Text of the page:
The Dagger - NCAAB

TCU has been affiliated with five different leagues the past 17 years, so ex-Horned Frogs coach Billy Tubbs certainly wasn't surprised to learn Thursday that the school was on the move again.

The difference this time, however, is Tubbs believes TCU has found the ideal fit.

TCU's decision to join the Big 12 next year instead of the Big East is one Tubbs believes will benefit the school's long-suffering basketball program.

Either option would have helped the Horned Frogs attract recruits interested in playing in a major conference, but the Big 12 is far more appealing to kids in Texas and surrounding Midwestern states. Instead of annual 1,500-mile treks to Providence, St. John's and UConn, TCU can now renew old rivalries with Texas, Texas Tech and Baylor and play its road conference games in its own time zone.

"I think the Big 12's a lot better for them than the Big East, that's for sure," Tubbs said. "In my opinion, that's where TCU has always wanted to be and that's where they belong. I'm just happy for them that they're where they deserve to be."

In the 12-plus years since TCU last made the NCAA tournament under Tubbs in 1998, the Horned Frogs have rarely been competitive in basketball. They went a woeful 1-15 in the Mountain West last season and 11-22 overall, meaning they still have not finished above .500 in conference play since their final season in the WAC in 2001.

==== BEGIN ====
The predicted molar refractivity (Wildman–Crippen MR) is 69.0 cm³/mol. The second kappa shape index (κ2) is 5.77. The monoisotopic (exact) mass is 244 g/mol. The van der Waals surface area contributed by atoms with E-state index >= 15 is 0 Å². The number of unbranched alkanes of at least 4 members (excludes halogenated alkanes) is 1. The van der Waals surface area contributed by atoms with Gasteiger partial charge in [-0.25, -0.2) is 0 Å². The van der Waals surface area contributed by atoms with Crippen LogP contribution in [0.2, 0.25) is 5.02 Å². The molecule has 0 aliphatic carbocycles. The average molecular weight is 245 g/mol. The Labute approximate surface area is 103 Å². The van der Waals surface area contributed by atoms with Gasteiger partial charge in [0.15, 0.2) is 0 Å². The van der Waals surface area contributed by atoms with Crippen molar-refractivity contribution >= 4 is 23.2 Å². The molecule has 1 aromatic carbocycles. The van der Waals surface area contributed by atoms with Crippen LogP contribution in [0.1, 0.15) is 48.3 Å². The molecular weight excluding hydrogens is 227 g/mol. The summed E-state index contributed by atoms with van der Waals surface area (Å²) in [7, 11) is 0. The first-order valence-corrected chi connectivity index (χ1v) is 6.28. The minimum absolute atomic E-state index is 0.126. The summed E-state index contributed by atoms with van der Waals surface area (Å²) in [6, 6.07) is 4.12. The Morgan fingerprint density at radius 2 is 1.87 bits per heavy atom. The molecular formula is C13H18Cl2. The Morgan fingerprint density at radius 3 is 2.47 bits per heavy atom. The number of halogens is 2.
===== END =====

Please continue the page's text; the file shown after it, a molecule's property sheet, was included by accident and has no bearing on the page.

The coaches TCU has hired since Tubbs have left much to be desired, but Tubbs said the constant conference shifting has hurt the program more than anything. Since the demise of the Southwestern Conference in 1996, TCU has been a member of the WAC, Conference USA and the Mountain West, then agreed to join the Big East in 2012 before reneging in favor of the Big 12 instead.

"All the changing around of conferences TCU has done since the demise of the Southwest Conference has hurt basketball more than any other sport," Tubbs said. "They were never on TV enough in the markets they were trying to recruit to do the job they needed to do. Those conferences were never a great fit for TCU."

Like everything else regarding conference realignment, the Big 12's decision to invite TCU had little to do with basketball. The Horned Frogs' decade of football success and the Big 12's need for new members in the wake of Texas A&M, Colorado and Nebraska's departure made this a natural fit.

TCU will surely struggle in its first couple years in the Big 12, but Tubbs believes the school can be competitive by year four if either Christian or a new coach capitalizes on the new recruiting advantages.

"They'd have gotten buried in the Big East," Tubbs said. "Being in the Big 12 will help their recruiting more than being in the Big East, and that's what it's all about."

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